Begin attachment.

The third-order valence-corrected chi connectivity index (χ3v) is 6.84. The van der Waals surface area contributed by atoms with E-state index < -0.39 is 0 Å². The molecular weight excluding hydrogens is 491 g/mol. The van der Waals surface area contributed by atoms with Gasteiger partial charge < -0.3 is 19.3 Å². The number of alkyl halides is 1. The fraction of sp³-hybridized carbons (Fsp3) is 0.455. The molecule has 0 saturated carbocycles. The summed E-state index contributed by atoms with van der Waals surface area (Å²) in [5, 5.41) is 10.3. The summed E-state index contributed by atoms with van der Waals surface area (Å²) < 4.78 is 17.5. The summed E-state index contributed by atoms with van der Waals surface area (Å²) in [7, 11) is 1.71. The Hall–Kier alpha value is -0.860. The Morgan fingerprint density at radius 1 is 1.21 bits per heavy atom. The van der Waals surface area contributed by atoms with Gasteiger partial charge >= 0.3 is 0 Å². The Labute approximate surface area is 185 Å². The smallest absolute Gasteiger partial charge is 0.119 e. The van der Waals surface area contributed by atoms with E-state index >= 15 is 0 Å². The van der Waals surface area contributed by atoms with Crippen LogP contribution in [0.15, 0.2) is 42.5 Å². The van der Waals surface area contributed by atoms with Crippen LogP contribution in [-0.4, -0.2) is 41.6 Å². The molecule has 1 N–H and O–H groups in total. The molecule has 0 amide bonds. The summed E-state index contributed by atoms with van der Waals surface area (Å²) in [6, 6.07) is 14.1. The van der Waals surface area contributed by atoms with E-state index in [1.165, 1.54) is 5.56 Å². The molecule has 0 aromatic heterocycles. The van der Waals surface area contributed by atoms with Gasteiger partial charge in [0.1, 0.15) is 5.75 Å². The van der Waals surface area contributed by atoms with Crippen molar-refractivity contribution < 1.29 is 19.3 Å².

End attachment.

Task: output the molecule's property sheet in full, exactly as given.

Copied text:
The third-order valence-corrected chi connectivity index (χ3v) is 6.84. The van der Waals surface area contributed by atoms with E-state index < -0.39 is 0 Å². The molecular weight excluding hydrogens is 491 g/mol. The van der Waals surface area contributed by atoms with Gasteiger partial charge < -0.3 is 19.3 Å². The number of alkyl halides is 1. The fraction of sp³-hybridized carbons (Fsp3) is 0.455. The molecule has 0 saturated carbocycles. The summed E-state index contributed by atoms with van der Waals surface area (Å²) in [5, 5.41) is 10.3. The summed E-state index contributed by atoms with van der Waals surface area (Å²) < 4.78 is 17.5. The summed E-state index contributed by atoms with van der Waals surface area (Å²) in [7, 11) is 1.71. The Hall–Kier alpha value is -0.860. The Morgan fingerprint density at radius 1 is 1.21 bits per heavy atom. The van der Waals surface area contributed by atoms with Gasteiger partial charge >= 0.3 is 0 Å². The Labute approximate surface area is 185 Å². The smallest absolute Gasteiger partial charge is 0.119 e. The van der Waals surface area contributed by atoms with E-state index >= 15 is 0 Å². The van der Waals surface area contributed by atoms with Crippen LogP contribution in [0.15, 0.2) is 42.5 Å². The van der Waals surface area contributed by atoms with Crippen LogP contribution in [-0.4, -0.2) is 41.6 Å². The molecule has 1 N–H and O–H groups in total. The molecule has 0 amide bonds. The summed E-state index contributed by atoms with van der Waals surface area (Å²) in [6, 6.07) is 14.1. The van der Waals surface area contributed by atoms with E-state index in [1.165, 1.54) is 5.56 Å². The molecule has 0 aromatic heterocycles. The van der Waals surface area contributed by atoms with Gasteiger partial charge in [0.1, 0.15) is 5.75 Å². The van der Waals surface area contributed by atoms with Crippen molar-refractivity contribution < 1.29 is 19.3 Å².